In the case before us, Owner does not challenge directly this generally accepted rule. In response to the subpoena, Owner's counsel delivered numerous, and possibly all, documents of the corporation for use by the grand jury. Owner would like us, however, to distinguish between this form of "production" and oral "authentication"; that is, he contends that the latter act is not a responsibility arising from his representative capacity as the officer of the corporation, but is, instead, protected from compulsion by his personal fifth amendment privilege.
We fail to see the constitutional basis for the distinction. "A government subpoena compels the holder of the document to perform an act that may have testimonial aspects and an incriminating effect." United States v. Doe, 465 U.S. 605, 104 S.Ct. 1237, 79 L.Ed.2d 552 (1984). The act of producing the documents may be testimonial because it may be an admission that the records exist, are in the possession of the individual, and are authentic. Id. at 613 n. 11, 104 S.Ct. at 1242 n. 11. That is, the very act of producing the documents may, in some circumstances, be a testimonial act of authentication. We perceive no significant distinction between authentication provided orally and the same provided by some other physical act: the key point is that both methods are "testimonial" for purposes of the fifth amendment.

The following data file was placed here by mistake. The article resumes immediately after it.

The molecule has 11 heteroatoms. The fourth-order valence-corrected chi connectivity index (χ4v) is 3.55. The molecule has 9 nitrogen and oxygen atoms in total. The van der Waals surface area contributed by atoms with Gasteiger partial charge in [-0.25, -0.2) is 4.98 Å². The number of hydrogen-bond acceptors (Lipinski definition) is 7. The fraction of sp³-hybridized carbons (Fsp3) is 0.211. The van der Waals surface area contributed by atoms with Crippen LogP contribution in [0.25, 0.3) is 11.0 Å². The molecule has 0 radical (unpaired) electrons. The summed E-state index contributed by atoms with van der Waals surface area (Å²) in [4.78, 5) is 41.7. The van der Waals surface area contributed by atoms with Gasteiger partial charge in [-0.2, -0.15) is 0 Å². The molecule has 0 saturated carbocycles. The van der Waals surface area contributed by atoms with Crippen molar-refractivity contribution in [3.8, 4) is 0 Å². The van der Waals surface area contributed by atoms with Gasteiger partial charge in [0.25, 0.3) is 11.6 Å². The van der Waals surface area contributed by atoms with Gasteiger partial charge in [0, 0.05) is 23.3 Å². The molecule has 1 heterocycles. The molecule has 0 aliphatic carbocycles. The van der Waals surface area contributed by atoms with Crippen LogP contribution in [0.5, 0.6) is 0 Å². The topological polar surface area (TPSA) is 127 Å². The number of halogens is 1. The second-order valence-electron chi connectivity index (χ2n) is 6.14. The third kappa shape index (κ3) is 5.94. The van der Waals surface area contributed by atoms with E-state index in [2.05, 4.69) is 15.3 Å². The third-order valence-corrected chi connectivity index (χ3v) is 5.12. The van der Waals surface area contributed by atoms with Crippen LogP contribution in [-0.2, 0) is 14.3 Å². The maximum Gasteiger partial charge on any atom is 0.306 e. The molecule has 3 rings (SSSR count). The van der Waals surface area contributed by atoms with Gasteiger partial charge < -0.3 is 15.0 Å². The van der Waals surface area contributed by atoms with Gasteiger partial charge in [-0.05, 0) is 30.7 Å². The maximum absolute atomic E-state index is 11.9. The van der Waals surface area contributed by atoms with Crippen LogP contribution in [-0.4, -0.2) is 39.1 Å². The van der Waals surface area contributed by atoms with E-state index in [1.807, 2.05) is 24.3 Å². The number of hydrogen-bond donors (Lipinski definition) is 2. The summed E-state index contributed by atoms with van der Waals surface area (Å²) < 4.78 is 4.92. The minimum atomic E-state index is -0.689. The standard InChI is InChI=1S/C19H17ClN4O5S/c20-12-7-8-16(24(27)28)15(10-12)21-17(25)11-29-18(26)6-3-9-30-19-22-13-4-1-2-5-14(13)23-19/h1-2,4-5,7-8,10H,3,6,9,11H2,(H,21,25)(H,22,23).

The custodian's act of producing books or records in response to a subpoena duces tecum is itself a representation that the documents produced are those demanded by the subpoena. Requiring the custodian to identify or authenticate the documents for admission in evidence merely makes explicit what is implicit in the production itself.
Curcio v. United States, 354 U.S. 118, 125, 77 S.Ct. 1145, 1150, 1 L.Ed.2d 1225 (1957) (dicta). Since production, including implied authentication, can be required of a corporation through a corporate officer regardless of the potential for self-incrimination, production including oral authentication can also be required.
That authentication of corporate documents can be compelled is also a necessary corollary of the rule that production can be compelled. Corporate records, as evidence in a criminal trial, are meaningless pieces of paper until authenticated. Since a corporate officer cannot shield its records by failing to produce them under a claim of personal privilege, he cannot achieve the same result by asserting the same privilege to avoid authenticating them. In the words of Judge Learned Hand:
[W]e think that the greater includes the less, and that, since the production can be forced, it may be made effective by compelling the producer to declare that the documents are genuine. . . . [T]estimony auxiliary to the production is as unprivileged as are the documents themselves. By accepting the office of custodian the holder not only exposes himself to producing the documents, but to making their use possible without requiring other proof than his own.
United States v. Austin-Bagley Corp., 31 F.2d 229, 234 (2d Cir. 1929).